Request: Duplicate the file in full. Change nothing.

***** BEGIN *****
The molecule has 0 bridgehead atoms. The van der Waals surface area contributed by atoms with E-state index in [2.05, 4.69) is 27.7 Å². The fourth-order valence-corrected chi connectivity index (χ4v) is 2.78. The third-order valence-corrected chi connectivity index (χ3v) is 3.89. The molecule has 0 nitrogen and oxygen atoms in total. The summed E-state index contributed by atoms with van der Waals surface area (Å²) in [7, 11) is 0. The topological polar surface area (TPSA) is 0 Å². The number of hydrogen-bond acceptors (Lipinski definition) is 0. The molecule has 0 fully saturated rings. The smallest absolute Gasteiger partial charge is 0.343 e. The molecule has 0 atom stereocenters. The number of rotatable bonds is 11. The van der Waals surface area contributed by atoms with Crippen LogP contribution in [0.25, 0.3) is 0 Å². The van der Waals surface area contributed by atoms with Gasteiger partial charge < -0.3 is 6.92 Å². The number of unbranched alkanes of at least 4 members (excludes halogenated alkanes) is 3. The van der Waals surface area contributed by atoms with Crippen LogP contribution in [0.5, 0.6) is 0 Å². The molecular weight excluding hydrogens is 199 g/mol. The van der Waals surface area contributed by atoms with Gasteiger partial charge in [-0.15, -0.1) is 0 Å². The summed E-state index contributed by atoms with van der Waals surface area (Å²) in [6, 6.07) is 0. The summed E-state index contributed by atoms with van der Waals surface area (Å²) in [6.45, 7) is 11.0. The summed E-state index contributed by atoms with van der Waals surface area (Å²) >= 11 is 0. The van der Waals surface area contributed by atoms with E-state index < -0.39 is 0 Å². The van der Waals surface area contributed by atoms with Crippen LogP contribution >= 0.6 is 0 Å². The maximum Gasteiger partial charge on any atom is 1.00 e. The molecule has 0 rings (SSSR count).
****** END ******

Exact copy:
The molecule has 0 bridgehead atoms. The van der Waals surface area contributed by atoms with E-state index in [2.05, 4.69) is 27.7 Å². The fourth-order valence-corrected chi connectivity index (χ4v) is 2.78. The third-order valence-corrected chi connectivity index (χ3v) is 3.89. The molecule has 0 nitrogen and oxygen atoms in total. The summed E-state index contributed by atoms with van der Waals surface area (Å²) in [7, 11) is 0. The topological polar surface area (TPSA) is 0 Å². The number of hydrogen-bond acceptors (Lipinski definition) is 0. The molecule has 0 fully saturated rings. The smallest absolute Gasteiger partial charge is 0.343 e. The molecule has 0 atom stereocenters. The number of rotatable bonds is 11. The van der Waals surface area contributed by atoms with Crippen LogP contribution in [0.25, 0.3) is 0 Å². The van der Waals surface area contributed by atoms with Gasteiger partial charge < -0.3 is 6.92 Å². The number of unbranched alkanes of at least 4 members (excludes halogenated alkanes) is 3. The van der Waals surface area contributed by atoms with Crippen LogP contribution in [0.5, 0.6) is 0 Å². The molecular weight excluding hydrogens is 199 g/mol. The van der Waals surface area contributed by atoms with Gasteiger partial charge in [-0.15, -0.1) is 0 Å². The summed E-state index contributed by atoms with van der Waals surface area (Å²) in [6, 6.07) is 0. The summed E-state index contributed by atoms with van der Waals surface area (Å²) in [6.45, 7) is 11.0. The summed E-state index contributed by atoms with van der Waals surface area (Å²) >= 11 is 0. The van der Waals surface area contributed by atoms with E-state index < -0.39 is 0 Å². The van der Waals surface area contributed by atoms with Crippen LogP contribution >= 0.6 is 0 Å². The maximum Gasteiger partial charge on any atom is 1.00 e. The molecule has 0 rings (SSSR count).